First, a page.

In your thirties, you are establishing the financial habits which will last for the rest of your life. Choose carefully! You might think that it was tough to save and invest in your twenties. Well, I wish I could say things get easier in your thirties, but there are going to be new demands and expenses. You might still have student loans, but will be adding in a mortgage and car payments. Besides your own expenses, you may have a young family and all the joys and bills of day care, pre-school, and then clubs, sports, and music lessons. Your time and your money can disappear very quickly!
It’s important that you don’t delay your financial planning for another year. One year can turn into five or ten before you know it. I know it is easy to feel overwhelmed with all the financial pressures you face. Although there is a lot to do, we can help you get through the process and take the steps to create financial security and eventually, financial independence.
1. Catch Up. Most people in their thirties still need to do some of the key steps we discussed for your twenties: establishing an emergency fund, managing debt, tracking net worth, starting investing, and getting term life insurance.
2. Increase Savings. As your career progresses, you may find you are being promoted from entry-level to higher paid positions. You might change employers, relocate, or even pursue a new, more lucrative career. From 30 to 39, you might see a significant increase in your income. The question is: When you get a raise, will you spend it or save it? If you can get in the habit of increasing your saving and investing, you can generate a significant amount of investment capital in your thirties.
The challenge is that you will see so many friends who are buying a bigger house, leasing two luxury cars, taking lavish vacations, or buying a boat or a lake house. You have to resist the temptation to “Keep up with the Joneses”. They may be taking on a vast amount of debt to fund their lifestyle and are not being responsible with their money. Just because a bank will give you a credit card or loan, doesn’t mean it’s a good idea to spend the money.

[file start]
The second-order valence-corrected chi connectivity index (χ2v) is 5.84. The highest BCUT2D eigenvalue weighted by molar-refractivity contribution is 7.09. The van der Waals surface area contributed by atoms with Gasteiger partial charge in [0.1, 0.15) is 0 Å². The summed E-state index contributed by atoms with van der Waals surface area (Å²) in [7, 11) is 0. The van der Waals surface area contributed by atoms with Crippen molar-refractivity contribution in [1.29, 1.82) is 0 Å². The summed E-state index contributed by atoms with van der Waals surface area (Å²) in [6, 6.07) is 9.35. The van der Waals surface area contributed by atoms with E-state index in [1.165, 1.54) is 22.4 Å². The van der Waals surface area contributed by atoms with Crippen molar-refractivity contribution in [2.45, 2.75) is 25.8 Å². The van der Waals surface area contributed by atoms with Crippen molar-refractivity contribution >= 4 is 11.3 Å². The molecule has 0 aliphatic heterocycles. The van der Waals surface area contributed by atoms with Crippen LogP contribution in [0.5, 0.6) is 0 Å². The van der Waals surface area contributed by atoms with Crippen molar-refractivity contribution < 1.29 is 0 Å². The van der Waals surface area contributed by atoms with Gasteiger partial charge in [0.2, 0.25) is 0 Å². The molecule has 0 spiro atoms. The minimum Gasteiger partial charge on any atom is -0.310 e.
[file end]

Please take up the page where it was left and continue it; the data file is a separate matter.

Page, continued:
3. Put Your Investing on Auto-Pilot. What works is squirreling away money consistently. Set up the accounts you need: 401(k), Roth IRA, 529 Plan, Health Savings Account (HSA), etc. Pay yourself first and set up monthly automatic contributions to each account. Don’t worry if you have to start small, you can always increase your amounts later. If you don’t make contributions automatic, you probably aren’t going to have an extra $5,500 lying around at the end of the year to fund your IRA.
4. 15-Year Mortgage. If you begin your house search process with the pre-approval for a 15-year mortgage, you can save a fortune in interest over the life of the loan. Of course, you also have the opportunity to own your house free and clear in just 15 years. Even if you move after 10 years, you will have significantly more equity if you started with a 15 year rather than a 30 year loan.
5. Start a 529 College Savings Plan. The sooner you can starting saving for your kids’ college, the more time you can enjoy the benefits of compounding. And since a chief benefit of 529 Plans is tax-free growth, you get more benefit by starting at age 6 than at age 16. An early start is helpful.
6. Establish an Estate Plan. No one wants to think about their own mortality, but this is an important step that you need to take. If you have minor children, you really do not want to leave decisions about what happens to your children (and the money to support them) in the hands of a Judge who doesn’t know you. Courts are bound by rules that may lead to outcomes that you would not have wanted. I can refer you to an attorney who can complete this process with you. The cost for most plans will be only $750.